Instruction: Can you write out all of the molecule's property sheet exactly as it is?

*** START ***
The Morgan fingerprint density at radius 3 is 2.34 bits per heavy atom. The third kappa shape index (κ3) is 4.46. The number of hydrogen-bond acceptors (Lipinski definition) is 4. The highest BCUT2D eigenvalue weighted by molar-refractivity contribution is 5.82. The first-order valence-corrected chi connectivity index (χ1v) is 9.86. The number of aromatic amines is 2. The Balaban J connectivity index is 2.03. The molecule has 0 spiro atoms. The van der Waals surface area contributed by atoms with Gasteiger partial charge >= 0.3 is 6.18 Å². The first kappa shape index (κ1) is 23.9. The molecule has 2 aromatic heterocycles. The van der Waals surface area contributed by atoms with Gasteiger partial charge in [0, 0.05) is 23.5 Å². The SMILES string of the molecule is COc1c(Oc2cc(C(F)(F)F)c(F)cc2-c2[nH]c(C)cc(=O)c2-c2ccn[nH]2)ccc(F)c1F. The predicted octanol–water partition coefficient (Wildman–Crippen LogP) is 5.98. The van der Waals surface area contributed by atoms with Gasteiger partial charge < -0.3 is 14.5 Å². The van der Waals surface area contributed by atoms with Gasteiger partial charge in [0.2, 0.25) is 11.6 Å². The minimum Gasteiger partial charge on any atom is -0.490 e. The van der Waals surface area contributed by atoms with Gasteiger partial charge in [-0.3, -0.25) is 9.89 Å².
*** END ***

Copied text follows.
The Morgan fingerprint density at radius 3 is 2.34 bits per heavy atom. The third kappa shape index (κ3) is 4.46. The number of hydrogen-bond acceptors (Lipinski definition) is 4. The highest BCUT2D eigenvalue weighted by molar-refractivity contribution is 5.82. The first-order valence-corrected chi connectivity index (χ1v) is 9.86. The number of aromatic amines is 2. The Balaban J connectivity index is 2.03. The molecule has 0 spiro atoms. The van der Waals surface area contributed by atoms with Gasteiger partial charge >= 0.3 is 6.18 Å². The first kappa shape index (κ1) is 23.9. The molecule has 2 aromatic heterocycles. The van der Waals surface area contributed by atoms with Gasteiger partial charge in [0, 0.05) is 23.5 Å². The SMILES string of the molecule is COc1c(Oc2cc(C(F)(F)F)c(F)cc2-c2[nH]c(C)cc(=O)c2-c2ccn[nH]2)ccc(F)c1F. The predicted octanol–water partition coefficient (Wildman–Crippen LogP) is 5.98. The van der Waals surface area contributed by atoms with Gasteiger partial charge < -0.3 is 14.5 Å². The van der Waals surface area contributed by atoms with Gasteiger partial charge in [0.2, 0.25) is 11.6 Å². The minimum Gasteiger partial charge on any atom is -0.490 e. The van der Waals surface area contributed by atoms with Gasteiger partial charge in [-0.3, -0.25) is 9.89 Å².